Improvement program proving popular

Funds available through the revamped Commercial Exterior Improvement Program are going fast this year.

The Sweet Home Active Revitalization Effort increased the size of the grant program from $6,000 to $20,000 with the approval of the Sweet Home Economic Development Group Board of Directors, which provides the funds, in December.

Previously under the program, local businesses could receive up to $500 to pay for exterior improvement projects, said Carli Erickson, administrative assistant for SHEDG. Beginning this year, the program provides an additional $500 for Chamber of Commerce members for a total of $1,000. If local contractors are used, the business can receive up to 10 percent of the total cost of the project. For example, a $50,000 project could receive $5,000 in grant funds.

The program has no match requirement. Funds are reimbursed after work is completed.

So far this year, eight people have picked up grant applications, Erickson said. The SHARE Planning Committee has approved three. Last year, the program helped fund four projects, although one was funded in 2010. So far this year, the program has awarded $6,250.

“There’s a lot of potential with this program to build momentum for not only the downtown but greater Sweet Home,” said Brian Hoffman, economic development director. As the projects are identified and finished, he expects it to be a catalyst for further revitalization.

“The overall picture I see is making sure we strategically utilize these funds so it becomes that catalyst,” Hoffman said.

“If people are thinking about it, I would encourage them to come talk to us and see if we can move it up the priority list,” Erickson said.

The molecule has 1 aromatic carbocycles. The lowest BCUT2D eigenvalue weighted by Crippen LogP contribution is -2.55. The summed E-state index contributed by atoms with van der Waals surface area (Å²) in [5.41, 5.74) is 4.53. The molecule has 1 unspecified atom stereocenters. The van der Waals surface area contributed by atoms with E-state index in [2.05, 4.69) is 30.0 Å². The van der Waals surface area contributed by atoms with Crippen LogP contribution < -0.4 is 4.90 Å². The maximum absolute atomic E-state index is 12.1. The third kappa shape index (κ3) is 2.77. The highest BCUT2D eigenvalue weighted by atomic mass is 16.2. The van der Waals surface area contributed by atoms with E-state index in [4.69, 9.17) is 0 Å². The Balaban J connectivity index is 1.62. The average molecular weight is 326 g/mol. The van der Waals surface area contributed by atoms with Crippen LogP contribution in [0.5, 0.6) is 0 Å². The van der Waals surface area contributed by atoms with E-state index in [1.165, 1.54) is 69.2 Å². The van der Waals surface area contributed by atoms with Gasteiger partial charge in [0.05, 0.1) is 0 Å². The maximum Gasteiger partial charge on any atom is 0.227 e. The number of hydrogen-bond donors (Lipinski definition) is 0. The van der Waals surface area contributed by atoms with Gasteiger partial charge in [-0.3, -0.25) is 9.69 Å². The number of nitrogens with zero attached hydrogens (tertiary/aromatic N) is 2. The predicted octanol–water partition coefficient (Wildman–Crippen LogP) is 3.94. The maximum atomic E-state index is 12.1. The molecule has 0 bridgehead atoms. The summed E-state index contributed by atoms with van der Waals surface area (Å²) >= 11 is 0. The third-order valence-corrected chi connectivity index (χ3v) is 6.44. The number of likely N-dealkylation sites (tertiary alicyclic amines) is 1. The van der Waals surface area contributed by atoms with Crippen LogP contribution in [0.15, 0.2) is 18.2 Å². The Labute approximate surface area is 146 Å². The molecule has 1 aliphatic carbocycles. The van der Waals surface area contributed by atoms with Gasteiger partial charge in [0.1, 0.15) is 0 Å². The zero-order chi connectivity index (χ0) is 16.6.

Projects on tap this year include drainage, storefronts, paving, landscaping, signage, painting and an awning, Erickson said. All four of last year’s projects were signs, including Attitudes, South Santiam Salon, Funky Munky and LB Lock and Key. The program did not award all of the money available.

Cathy Walker took advantage of the program when moving Attitudes to a new location, at 13th and Long.

“With all the costs of a new location, it really helped me out,” Walker said. She moved the 20-year-old business the day after Christmas in 2008. She has owned Attitudes for about five years.

“It’s just a better location,” she said. “It’s cheery in here. Our customers love it €“ lots of windows and sunshine. We just love it.”

The sign was the final piece of “A new location, a new year and a new attitude,” she said.

“It was very valuable for me,” said Cheryl Greene, who owns South Santiam Salon, located at 13th and Main. “I plan to try it again this year.”

SHARE was fast, she said, and the application was easy to fill out.

“I couldn’t have one without that,” Greene said, especially as she faces the cost of roof repairs.

She has owned the business for two years.

Among this year’s projects is Joel Keesecker’s Solar Way building at the intersection of 12th and Main. The project includes siding and repairs.